This is a pretty awesome bit of mapping / data visualisation. The bike share map globally locates and depicts the scale of the various bike share schemes across the world. It allows you to zoom in and investigate the location of specific stations and bike availability – all the more remarkable as the data is essentially real-time, being updated every 2-10 minutes. Animations of the last few days’ are available and great for reading some of the patterns of central cities.

It’s been put together by UCL’s Centre for Advanced Spatial Studies (CASA) which is a pretty amazing place to find examples of innovative urban mapping and visualisation. Chances are some of the things you may have daydreamed about as a student have been realised in some form or other – the example linked collated over 16 million public transport transactions to visualise a working day in London.

What occurs to me about the bike share map, in this PRISM-aware age, is that it’s another digitised tool for monitoring your movement (given your credit card is required for access). Such information will probably eventually be used by advertisers, further changing the shape of the city, and indeed much is already willingly provided to companies. There may also be less banal outcomes, such as solving crimes perhaps… I await the first high-profile case where the key alibi is “But I was on me rental bike, Guv’”.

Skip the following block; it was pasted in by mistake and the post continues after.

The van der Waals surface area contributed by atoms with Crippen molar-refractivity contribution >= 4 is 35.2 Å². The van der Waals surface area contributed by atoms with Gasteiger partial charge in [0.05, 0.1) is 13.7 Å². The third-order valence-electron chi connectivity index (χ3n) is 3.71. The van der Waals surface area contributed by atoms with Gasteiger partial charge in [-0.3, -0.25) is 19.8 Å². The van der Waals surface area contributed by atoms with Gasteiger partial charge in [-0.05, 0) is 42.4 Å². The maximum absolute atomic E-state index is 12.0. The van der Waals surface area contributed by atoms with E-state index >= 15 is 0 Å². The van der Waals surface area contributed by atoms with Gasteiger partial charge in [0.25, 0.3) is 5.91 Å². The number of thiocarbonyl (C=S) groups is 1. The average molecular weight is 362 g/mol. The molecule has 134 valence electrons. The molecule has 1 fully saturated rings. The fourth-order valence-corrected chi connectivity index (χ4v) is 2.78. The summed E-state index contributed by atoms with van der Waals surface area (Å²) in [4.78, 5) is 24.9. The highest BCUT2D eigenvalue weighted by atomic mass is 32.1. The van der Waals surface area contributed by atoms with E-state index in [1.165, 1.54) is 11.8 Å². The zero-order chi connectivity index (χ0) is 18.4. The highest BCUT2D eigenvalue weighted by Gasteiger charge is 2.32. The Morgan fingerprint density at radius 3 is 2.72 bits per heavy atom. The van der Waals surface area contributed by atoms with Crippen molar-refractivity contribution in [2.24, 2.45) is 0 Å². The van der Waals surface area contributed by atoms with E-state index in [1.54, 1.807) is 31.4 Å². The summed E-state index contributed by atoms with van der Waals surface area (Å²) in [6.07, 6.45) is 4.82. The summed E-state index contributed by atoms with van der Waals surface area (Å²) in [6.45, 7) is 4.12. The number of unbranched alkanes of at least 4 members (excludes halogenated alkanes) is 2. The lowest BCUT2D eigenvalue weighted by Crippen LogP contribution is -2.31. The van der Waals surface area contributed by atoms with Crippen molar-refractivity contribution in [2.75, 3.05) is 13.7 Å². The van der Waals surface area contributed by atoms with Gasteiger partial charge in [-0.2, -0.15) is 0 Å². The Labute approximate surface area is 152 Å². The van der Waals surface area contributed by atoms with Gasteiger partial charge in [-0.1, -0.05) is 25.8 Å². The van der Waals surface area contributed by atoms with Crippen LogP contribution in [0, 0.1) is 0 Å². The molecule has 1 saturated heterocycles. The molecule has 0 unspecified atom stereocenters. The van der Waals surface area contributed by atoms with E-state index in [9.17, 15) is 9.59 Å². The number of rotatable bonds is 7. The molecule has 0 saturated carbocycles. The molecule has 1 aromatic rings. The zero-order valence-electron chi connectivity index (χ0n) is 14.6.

Anyway, putting aside new-wave-Orwell and returning to cycling: in New Zealand and perhaps particularly Auckland, we’ve got a long way to go. Auckland Transport have developed a Regional Cycleways map and there are some great advocacy groups and resources, but a cycling critical mass still feels a way off. One project with some momentum that will make a significant improvement is the Skypath, a proposed shared-use path that clips on to the side of the harbour bridge.